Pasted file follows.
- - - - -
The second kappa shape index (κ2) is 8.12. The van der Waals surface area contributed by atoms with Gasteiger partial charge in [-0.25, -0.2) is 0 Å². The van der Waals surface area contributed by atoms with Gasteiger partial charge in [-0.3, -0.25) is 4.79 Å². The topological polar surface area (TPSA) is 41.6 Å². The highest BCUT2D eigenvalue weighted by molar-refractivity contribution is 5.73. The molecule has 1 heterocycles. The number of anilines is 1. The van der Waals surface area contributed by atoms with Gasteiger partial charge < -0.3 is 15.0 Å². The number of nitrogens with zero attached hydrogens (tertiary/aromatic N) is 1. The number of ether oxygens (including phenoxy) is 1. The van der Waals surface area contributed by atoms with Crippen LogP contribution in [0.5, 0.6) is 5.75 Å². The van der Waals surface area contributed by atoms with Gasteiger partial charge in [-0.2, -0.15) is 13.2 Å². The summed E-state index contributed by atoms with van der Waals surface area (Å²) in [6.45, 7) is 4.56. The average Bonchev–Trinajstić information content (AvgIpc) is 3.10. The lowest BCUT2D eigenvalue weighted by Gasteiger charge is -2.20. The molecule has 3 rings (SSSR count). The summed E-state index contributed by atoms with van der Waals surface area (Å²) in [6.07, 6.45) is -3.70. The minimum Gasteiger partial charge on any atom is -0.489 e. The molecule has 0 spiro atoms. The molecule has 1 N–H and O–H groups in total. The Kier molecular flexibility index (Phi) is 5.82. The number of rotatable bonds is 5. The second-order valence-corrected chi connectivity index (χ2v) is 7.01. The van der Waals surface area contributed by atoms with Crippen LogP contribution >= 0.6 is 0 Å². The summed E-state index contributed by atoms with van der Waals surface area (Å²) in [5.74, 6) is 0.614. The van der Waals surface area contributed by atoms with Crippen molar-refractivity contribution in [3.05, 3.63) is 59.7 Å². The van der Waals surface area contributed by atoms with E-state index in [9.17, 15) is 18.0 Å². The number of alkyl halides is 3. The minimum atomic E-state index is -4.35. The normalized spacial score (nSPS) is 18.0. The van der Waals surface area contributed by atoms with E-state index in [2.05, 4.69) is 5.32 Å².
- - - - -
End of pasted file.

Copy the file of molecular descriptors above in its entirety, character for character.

The second kappa shape index (κ2) is 8.12. The van der Waals surface area contributed by atoms with Gasteiger partial charge in [-0.25, -0.2) is 0 Å². The van der Waals surface area contributed by atoms with Gasteiger partial charge in [-0.3, -0.25) is 4.79 Å². The topological polar surface area (TPSA) is 41.6 Å². The highest BCUT2D eigenvalue weighted by molar-refractivity contribution is 5.73. The molecule has 1 heterocycles. The number of anilines is 1. The van der Waals surface area contributed by atoms with Gasteiger partial charge < -0.3 is 15.0 Å². The number of nitrogens with zero attached hydrogens (tertiary/aromatic N) is 1. The number of ether oxygens (including phenoxy) is 1. The van der Waals surface area contributed by atoms with Crippen LogP contribution in [0.5, 0.6) is 5.75 Å². The van der Waals surface area contributed by atoms with Gasteiger partial charge in [-0.2, -0.15) is 13.2 Å². The summed E-state index contributed by atoms with van der Waals surface area (Å²) in [6.45, 7) is 4.56. The average Bonchev–Trinajstić information content (AvgIpc) is 3.10. The lowest BCUT2D eigenvalue weighted by Gasteiger charge is -2.20. The molecule has 3 rings (SSSR count). The summed E-state index contributed by atoms with van der Waals surface area (Å²) in [6.07, 6.45) is -3.70. The minimum Gasteiger partial charge on any atom is -0.489 e. The molecule has 0 spiro atoms. The molecule has 1 N–H and O–H groups in total. The Kier molecular flexibility index (Phi) is 5.82. The number of rotatable bonds is 5. The second-order valence-corrected chi connectivity index (χ2v) is 7.01. The van der Waals surface area contributed by atoms with Crippen LogP contribution >= 0.6 is 0 Å². The summed E-state index contributed by atoms with van der Waals surface area (Å²) in [5.74, 6) is 0.614. The van der Waals surface area contributed by atoms with Crippen molar-refractivity contribution in [3.05, 3.63) is 59.7 Å². The van der Waals surface area contributed by atoms with E-state index in [9.17, 15) is 18.0 Å². The number of alkyl halides is 3. The minimum atomic E-state index is -4.35. The normalized spacial score (nSPS) is 18.0. The van der Waals surface area contributed by atoms with E-state index in [2.05, 4.69) is 5.32 Å².